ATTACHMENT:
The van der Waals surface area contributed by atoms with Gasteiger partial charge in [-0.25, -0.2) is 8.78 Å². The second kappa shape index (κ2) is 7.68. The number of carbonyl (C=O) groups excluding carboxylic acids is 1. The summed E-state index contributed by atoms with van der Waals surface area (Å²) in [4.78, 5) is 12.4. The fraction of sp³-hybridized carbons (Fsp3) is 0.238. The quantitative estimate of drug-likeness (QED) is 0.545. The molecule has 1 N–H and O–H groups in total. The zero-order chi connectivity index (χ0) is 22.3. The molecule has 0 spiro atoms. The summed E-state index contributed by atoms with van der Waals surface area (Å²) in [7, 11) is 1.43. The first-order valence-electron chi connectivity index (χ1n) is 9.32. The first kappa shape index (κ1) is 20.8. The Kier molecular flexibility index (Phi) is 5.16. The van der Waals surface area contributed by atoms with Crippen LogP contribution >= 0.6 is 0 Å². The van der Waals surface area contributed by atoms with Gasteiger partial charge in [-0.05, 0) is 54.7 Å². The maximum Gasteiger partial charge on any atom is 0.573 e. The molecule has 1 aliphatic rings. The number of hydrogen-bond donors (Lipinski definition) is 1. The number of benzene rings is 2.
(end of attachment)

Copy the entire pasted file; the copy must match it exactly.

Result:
The van der Waals surface area contributed by atoms with Gasteiger partial charge in [-0.25, -0.2) is 8.78 Å². The second kappa shape index (κ2) is 7.68. The number of carbonyl (C=O) groups excluding carboxylic acids is 1. The summed E-state index contributed by atoms with van der Waals surface area (Å²) in [4.78, 5) is 12.4. The fraction of sp³-hybridized carbons (Fsp3) is 0.238. The quantitative estimate of drug-likeness (QED) is 0.545. The molecule has 1 N–H and O–H groups in total. The zero-order chi connectivity index (χ0) is 22.3. The molecule has 0 spiro atoms. The summed E-state index contributed by atoms with van der Waals surface area (Å²) in [7, 11) is 1.43. The first-order valence-electron chi connectivity index (χ1n) is 9.32. The first kappa shape index (κ1) is 20.8. The Kier molecular flexibility index (Phi) is 5.16. The van der Waals surface area contributed by atoms with Crippen LogP contribution >= 0.6 is 0 Å². The van der Waals surface area contributed by atoms with Gasteiger partial charge in [-0.05, 0) is 54.7 Å². The maximum Gasteiger partial charge on any atom is 0.573 e. The molecule has 1 aliphatic rings. The number of hydrogen-bond donors (Lipinski definition) is 1. The number of benzene rings is 2.